Two U.S. Senators from Indiana and a former law professor will introduce Judge Amy Coney Barrett to America on Monday, as high-risk Senate confirmation hearings for the Supreme Court nominee begin.
Sens. Todd Young and Michael Braun, both Republicans, and Patricia O’Hara, a former professor of Notre Dame Law School, will speak at the start of the Senate Judiciary Committee hearing, according to new details released by the committee on Friday night.
The trio of Hoosiers will each deliver a 5-minute speech on Barrett’s qualifications for high court before Barrett – President Trump’s choice to fill a vacant court seat created by the September 1
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Barrett, a seventh court of appeals judge, will then deliver his opening remarks to the commission to conclude the first day of the confirmatory hearings.
Barrett’s interrogation will begin in earnest on Tuesday, when Senate Democrats in committee are expected to question her on health care, abortion and gun rights issues.
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Barrett graduated from Notre Dame Law School in 1997. After being employed by the late Supreme Court Justice Antonin Scalia and working in private practice, she returned to Notre Dame in 2002 as a law professor. His fellow Fighting Irish faculty members backed up his successful 2017 candidacy in the federal appeals court.
O’Hara is a former dean of law school and Barrett’s mentor and friend. In an article about O’Hara’s retirement, Barrett praised O’Hara’s encouragement and kindness.
“Despite her many responsibilities, she came to visit me with gifts when my children were born and she never forgets a birthday,” said Barrett, mother of seven, of her mentor.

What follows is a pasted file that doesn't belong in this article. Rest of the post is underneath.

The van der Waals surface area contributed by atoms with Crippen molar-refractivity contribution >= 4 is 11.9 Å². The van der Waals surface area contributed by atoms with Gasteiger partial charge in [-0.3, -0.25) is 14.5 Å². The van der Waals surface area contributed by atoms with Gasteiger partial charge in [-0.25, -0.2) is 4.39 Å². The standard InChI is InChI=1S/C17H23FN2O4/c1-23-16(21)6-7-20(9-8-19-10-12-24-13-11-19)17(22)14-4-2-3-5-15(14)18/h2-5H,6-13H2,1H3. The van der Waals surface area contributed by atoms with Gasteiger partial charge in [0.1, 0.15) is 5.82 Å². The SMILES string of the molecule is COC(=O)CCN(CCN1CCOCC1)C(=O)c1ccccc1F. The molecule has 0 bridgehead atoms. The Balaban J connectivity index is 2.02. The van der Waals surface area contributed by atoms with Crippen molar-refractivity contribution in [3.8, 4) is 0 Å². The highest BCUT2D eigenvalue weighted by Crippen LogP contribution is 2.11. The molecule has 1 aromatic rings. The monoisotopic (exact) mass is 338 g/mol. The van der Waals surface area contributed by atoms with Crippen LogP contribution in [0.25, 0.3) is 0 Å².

Monday’s hearing will kick off an ambitious agenda set by Senate Republicans to confirm Trump’s third Supreme Court pick by the November 3 election. Republicans hold a 53-47 majority out of 45 Democrats and two independents in the upper house and the GOP appears to have votes to approve Barrett, despite Democrats’ protests that the trial is illegitimate just days before the Americans decide to take over the House. Bianca and Senate.
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A confirmation challenge is the White House coronavirus outbreak that has spread to at least three members of the Senate GOP, including two members of the judicial committee.
House Judiciary Committee Chair Lindsey Graham, R-S.C., Will preside over the Capitol Hill hearing in person, but each senator on the committee will have a chance to appear virtually to stop the spread of the virus.
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The two members of the Republican committee tested positive for the virus, Sens. Thom Tillis of North Carolina and Mike Lee of Utah announced last week that they were isolating themselves.
Monday’s hearing will begin at 9 with an opening speech from Graham. The top Democrat on the panel, Senator Dianne Feinstein, D-Calif., Will follow up with his remarks.
Then each of the other 20 senators on the jury will be able to speak for 10 minutes each.
When all the senators are done, introductions from Young, Braun and O’Hara will begin.
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After all of that, Barrett will have his first chance to speak.
Hearings are expected to last until Thursday, with an early vote from the committee on October 22 on the advancement of Barrett’s Senate appointment.
If that program holds, Barrett could receive a full vote in the Senate by the end of October, making her the fifth woman to earn a lifetime Supreme Court nomination.